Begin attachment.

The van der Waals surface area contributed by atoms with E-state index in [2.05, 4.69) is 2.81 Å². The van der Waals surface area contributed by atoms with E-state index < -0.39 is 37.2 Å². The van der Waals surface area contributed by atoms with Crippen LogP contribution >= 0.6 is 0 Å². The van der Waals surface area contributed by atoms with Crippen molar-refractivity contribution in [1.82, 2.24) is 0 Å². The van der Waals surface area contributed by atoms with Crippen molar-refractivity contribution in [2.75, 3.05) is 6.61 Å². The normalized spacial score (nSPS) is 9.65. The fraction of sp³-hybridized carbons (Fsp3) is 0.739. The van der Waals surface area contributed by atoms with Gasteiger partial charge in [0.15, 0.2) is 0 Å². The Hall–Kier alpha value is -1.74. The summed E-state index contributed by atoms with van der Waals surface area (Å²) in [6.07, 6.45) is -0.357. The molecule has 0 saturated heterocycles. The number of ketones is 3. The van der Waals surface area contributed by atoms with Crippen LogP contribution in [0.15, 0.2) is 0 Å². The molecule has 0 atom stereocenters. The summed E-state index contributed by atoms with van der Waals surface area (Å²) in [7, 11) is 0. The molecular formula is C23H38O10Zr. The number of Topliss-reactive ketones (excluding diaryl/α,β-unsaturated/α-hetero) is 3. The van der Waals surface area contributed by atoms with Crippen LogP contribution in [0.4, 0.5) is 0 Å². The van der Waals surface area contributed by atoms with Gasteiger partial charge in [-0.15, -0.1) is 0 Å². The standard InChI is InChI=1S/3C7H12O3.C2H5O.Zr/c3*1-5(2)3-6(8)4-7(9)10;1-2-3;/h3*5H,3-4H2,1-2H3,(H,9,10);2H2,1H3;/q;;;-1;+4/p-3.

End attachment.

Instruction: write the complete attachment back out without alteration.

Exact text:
The van der Waals surface area contributed by atoms with E-state index in [2.05, 4.69) is 2.81 Å². The van der Waals surface area contributed by atoms with E-state index < -0.39 is 37.2 Å². The van der Waals surface area contributed by atoms with Crippen LogP contribution >= 0.6 is 0 Å². The van der Waals surface area contributed by atoms with Crippen molar-refractivity contribution in [1.82, 2.24) is 0 Å². The van der Waals surface area contributed by atoms with Crippen molar-refractivity contribution in [2.75, 3.05) is 6.61 Å². The normalized spacial score (nSPS) is 9.65. The fraction of sp³-hybridized carbons (Fsp3) is 0.739. The van der Waals surface area contributed by atoms with Gasteiger partial charge in [0.15, 0.2) is 0 Å². The Hall–Kier alpha value is -1.74. The summed E-state index contributed by atoms with van der Waals surface area (Å²) in [6.07, 6.45) is -0.357. The molecule has 0 saturated heterocycles. The number of ketones is 3. The van der Waals surface area contributed by atoms with Crippen LogP contribution in [0.15, 0.2) is 0 Å². The molecule has 0 atom stereocenters. The summed E-state index contributed by atoms with van der Waals surface area (Å²) in [7, 11) is 0. The molecular formula is C23H38O10Zr. The number of Topliss-reactive ketones (excluding diaryl/α,β-unsaturated/α-hetero) is 3. The van der Waals surface area contributed by atoms with Crippen LogP contribution in [0.4, 0.5) is 0 Å². The van der Waals surface area contributed by atoms with Gasteiger partial charge in [-0.15, -0.1) is 0 Å². The standard InChI is InChI=1S/3C7H12O3.C2H5O.Zr/c3*1-5(2)3-6(8)4-7(9)10;1-2-3;/h3*5H,3-4H2,1-2H3,(H,9,10);2H2,1H3;/q;;;-1;+4/p-3.